Full references (including those not matched with items on IDEAS)


    Citations are extracted by the CitEc Project, subscribe to its RSS feed for this item.

    Cited by:

    1. Besancenot, Damien & Vranceanu, Radu, 2011. "Banks' risk race: A signaling explanation," International Review of Economics & Finance, Elsevier, vol. 20(4), pages 784-791, October.
    2. Christophe Heintz & Jérémy Celse & Francesca Giardini & Sylvain Max, 2015. "Facing expectations: Those that we prefer to fulfil and those that we disregard," Judgment and Decision Making, Society for Judgment and Decision Making, vol. 10(5), pages 442-455, September.
    3. Sutan, Angela & Vranceanu, Radu, 2016. "Lying about delegation," Journal of Economic Behavior & Organization, Elsevier, vol. 121(C), pages 29-40.
    4. Tagat, Anirudh & Kapoor, Hansika, 2017. "The trust broker game: A three-player trust game with probabilistic returns and information asymmetry," Economics Discussion Papers 2017-33, Kiel Institute for the World Economy (IfW).
    5. repec:eee:pubeco:v:156:y:2017:i:c:p:59-72 is not listed on IDEAS

    More about this item


    Trust; Financial transactions; Experimental economics; Investment game; External randomness;

    JEL classification:

    • C90 - Mathematical and Quantitative Methods - - Design of Experiments - - - General
    • D81 - Microeconomics - - Information, Knowledge, and Uncertainty - - - Criteria for Decision-Making under Risk and Uncertainty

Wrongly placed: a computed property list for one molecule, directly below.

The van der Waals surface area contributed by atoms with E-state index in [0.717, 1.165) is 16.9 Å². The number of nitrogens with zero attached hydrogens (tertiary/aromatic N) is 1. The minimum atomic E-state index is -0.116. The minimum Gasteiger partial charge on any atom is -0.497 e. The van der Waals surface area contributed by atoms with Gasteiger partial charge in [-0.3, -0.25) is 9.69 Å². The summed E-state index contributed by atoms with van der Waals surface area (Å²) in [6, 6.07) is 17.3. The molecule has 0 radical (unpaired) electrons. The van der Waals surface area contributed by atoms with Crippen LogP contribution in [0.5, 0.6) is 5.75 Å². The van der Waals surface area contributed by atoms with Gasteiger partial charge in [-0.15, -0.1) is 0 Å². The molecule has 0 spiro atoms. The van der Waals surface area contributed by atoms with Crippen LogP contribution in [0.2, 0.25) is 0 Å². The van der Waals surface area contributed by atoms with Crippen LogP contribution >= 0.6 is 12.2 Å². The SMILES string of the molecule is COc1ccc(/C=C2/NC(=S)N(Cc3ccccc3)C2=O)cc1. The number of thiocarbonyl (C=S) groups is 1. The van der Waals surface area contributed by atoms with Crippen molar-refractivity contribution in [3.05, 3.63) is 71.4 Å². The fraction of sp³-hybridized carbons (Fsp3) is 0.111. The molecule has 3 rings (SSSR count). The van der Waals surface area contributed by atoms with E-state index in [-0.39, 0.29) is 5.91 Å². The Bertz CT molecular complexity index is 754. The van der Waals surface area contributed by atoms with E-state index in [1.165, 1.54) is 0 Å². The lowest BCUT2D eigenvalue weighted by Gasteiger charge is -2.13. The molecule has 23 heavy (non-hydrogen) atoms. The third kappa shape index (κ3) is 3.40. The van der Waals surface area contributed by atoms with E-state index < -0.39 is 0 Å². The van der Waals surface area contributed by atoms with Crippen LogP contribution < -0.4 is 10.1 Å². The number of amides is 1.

• G00 - Financial Economics - - General - - - General


    Access and download statistics


    All material on this site has been provided by the respective publishers and authors. You can help correct errors and omissions. When requesting a correction, please mention this item's handle: RePEc:eee:soceco:v:41:y:2012:i:1:p:72-78. See general information about how to correct material in RePEc.

    For technical questions regarding this item, or to correct its authors, title, abstract, bibliographic or download information, contact: (Dana Niculescu). General contact details of provider: .

    If you have authored this item and are not yet registered with RePEc, we encourage you to do it here. This allows to link your profile to this item. It also allows you to accept potential citations to this item that we are uncertain about.

    If CitEc recognized a reference but did not link an item in RePEc to it, you can help with this form .

    If you know of missing items citing this one, you can help us creating those links by adding the relevant references in the same way as above, for each refering item. If you are a registered author of this item, you may also want to check the "citations" tab in your RePEc Author Service profile, as there may be some citations waiting for confirmation.

    Please note that corrections may take a couple of weeks to filter through the various RePEc services.

    IDEAS is a RePEc service hosted by the Research Division of the Federal Reserve Bank of St. Louis . RePEc uses bibliographic data supplied by the respective publishers.